Install

Get the latest updates as we post them — right on your browser

. Last Updated: 07/27/2016

Governor Pits Record Against Zhirinovsky's Glitz




BELGOROD, Southern Russia -- Yevgeny Savchenko spent Friday morning giving awards to high school students and attending a ribbon-cutting for a new commuter train f just the daily schedule you would expect from the governor of a region of 1.5 million who is running for re-election.


Only you wouldn't expect so many national television crews to be following him around. But that's what happens when Liberal Democratic Party leader Vladimir Zhirinovsky is on the ballot.


"I expected it to enliven the campaign, and that's what happened," Savchenko said as he took a ceremonial ride in the new train from Belgorod Station to Belomestnaya, the nearest suburban stop.


He says he's not especially worried about the money and glitz that the flamboyant Zhirinovsky has brought to the race.


"I have once again been convinced that campaign techniques can change the result only 5 or 10 percent in one direction," said Savchenko, a member of the Agrarian Party, the Communists' rural allies. "The trust that has been earned outside of the election campaign is what will determine the results."


If Savchenko beats Zhirinovsky in Sunday's voting f and many people here think he has an excellent chance to win f he will have boosted his national recognition by beating one of the country's best-known politicians. Savchenko's image of a down-to-earth kind of guy, freely mixing with crowds, presents a stark contrast with Zhirinovsky's half-dozen pushy bodyguards and his movie star demeanor.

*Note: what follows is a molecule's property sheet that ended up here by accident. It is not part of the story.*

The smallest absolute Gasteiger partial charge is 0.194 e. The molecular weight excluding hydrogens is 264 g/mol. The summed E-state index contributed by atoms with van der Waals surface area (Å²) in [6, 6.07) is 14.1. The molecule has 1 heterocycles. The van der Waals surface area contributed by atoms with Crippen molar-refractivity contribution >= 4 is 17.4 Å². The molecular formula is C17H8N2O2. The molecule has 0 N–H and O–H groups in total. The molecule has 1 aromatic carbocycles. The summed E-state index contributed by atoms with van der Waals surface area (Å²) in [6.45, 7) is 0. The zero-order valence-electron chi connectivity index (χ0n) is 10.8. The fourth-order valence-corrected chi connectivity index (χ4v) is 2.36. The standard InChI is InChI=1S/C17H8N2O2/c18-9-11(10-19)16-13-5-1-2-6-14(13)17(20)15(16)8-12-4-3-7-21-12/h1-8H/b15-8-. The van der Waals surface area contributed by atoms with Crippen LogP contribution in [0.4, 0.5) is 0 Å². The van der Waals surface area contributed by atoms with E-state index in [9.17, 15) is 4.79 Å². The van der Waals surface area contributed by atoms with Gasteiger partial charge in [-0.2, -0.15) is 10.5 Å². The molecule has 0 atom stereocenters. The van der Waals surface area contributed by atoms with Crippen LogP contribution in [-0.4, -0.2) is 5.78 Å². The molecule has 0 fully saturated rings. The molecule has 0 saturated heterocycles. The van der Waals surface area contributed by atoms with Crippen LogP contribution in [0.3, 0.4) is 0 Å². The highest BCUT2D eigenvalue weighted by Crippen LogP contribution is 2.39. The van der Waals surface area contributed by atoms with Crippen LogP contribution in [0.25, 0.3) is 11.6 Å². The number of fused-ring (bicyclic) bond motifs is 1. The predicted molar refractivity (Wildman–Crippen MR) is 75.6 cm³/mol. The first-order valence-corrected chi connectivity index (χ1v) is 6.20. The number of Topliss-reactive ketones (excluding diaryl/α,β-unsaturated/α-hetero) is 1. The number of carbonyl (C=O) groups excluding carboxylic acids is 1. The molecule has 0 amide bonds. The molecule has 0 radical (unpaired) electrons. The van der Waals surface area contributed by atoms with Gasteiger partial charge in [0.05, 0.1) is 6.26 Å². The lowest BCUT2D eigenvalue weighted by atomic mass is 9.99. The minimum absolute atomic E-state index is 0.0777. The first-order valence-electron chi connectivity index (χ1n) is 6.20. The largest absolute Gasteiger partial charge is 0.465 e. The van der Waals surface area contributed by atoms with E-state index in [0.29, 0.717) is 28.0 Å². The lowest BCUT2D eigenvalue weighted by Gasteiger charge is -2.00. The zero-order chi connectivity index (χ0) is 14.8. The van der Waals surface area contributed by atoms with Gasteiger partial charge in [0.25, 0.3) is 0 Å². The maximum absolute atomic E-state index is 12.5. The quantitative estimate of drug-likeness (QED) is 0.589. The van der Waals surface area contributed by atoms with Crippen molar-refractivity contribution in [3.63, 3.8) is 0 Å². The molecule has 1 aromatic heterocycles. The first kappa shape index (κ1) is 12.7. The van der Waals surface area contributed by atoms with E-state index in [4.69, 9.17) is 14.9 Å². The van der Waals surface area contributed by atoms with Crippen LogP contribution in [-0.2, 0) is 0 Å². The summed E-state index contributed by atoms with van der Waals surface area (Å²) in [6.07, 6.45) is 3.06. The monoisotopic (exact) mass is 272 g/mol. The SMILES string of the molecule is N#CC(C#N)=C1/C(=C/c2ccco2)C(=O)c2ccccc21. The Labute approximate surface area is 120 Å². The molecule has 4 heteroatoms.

But that's not to say that Savchenko's campaign has been less sophisticated than Zhirinovsky's. Every evening, television viewers see Savchenko's ad f a series of frightening images of a sinister-looking Zhirinovsky accompanied by ominous music.


Savchenko's slogan f "My Strength Comes From the Warmth of My Homeland, Not From a Thirst for Power" f is a direct dig at Zhirinovsky, who is referred to by the newspaper Belgorodskiye Izvestia, a Savchenko mouthpiece, as the "guest from Moscow."


Zhirinovsky's LDPR has a noticeable presence in Belgorod and seems to have won over a good portion of the population. But most of his strength lies with young people and his campaign seems largely addressed to them. "All the young people love him," said Natasha Maslinnikova, 23, who works on a farm about 80 kilometers northeast of Belgorod and wears two LDPR buttons on her jacket.


Zhirinovsky held a late-night rally Thursday in front of the Yuzhnaya Hotel where he is staying. The rapper Bogdan Tikhomir performed, and the event was attended by several hundred people, many of whom looked too young to vote.


Older voters may be more likely to respond to the anti-Zhirinovsky campaign, and to the sheer force of inertia, not to mention the Soviet habit of voting for the candidate the authorities put forward.


"I don't like the old, but the new scares me," said Sveta, 39, who was selling cosmetics earlier this week in Belgorod's central market.


"Zhirinovsky behaves badly, and our people aren't used to that," said Sergei Yeryomin, political reporter for Belgorodskaya Pravda.


In some ways, Savchenko's incumbency is a disadvantage. For one thing, he is associated with President Boris Yeltsin, who is enormously unpopular throughout the country and has never been a favorite in Belgorod, part of the rural Red Belt where voters favor the left.


Yeltsin appointed Savchenko governor in 1993 and Savchenko lent him his support in the 1996 president elections. Both Zhirinovsky and Communist candidate Mikhail Beskhmelnitsyn, who has been endorsed by the liberal Yabloko party, have criticized Savchenko for the privatizations of major metallurgical plants, saying the region's residents were shortchanged.


This is not the first time Savchenko has run a race for governor. An election was held in 1995, when Savchenko's main rival was Beskhmelnitsyn. Savchenko won by a large margin.


"Then the elections went by calmly, there wasn't such harshness ? there wasn't such pressure placed on the voters," Savchenko said.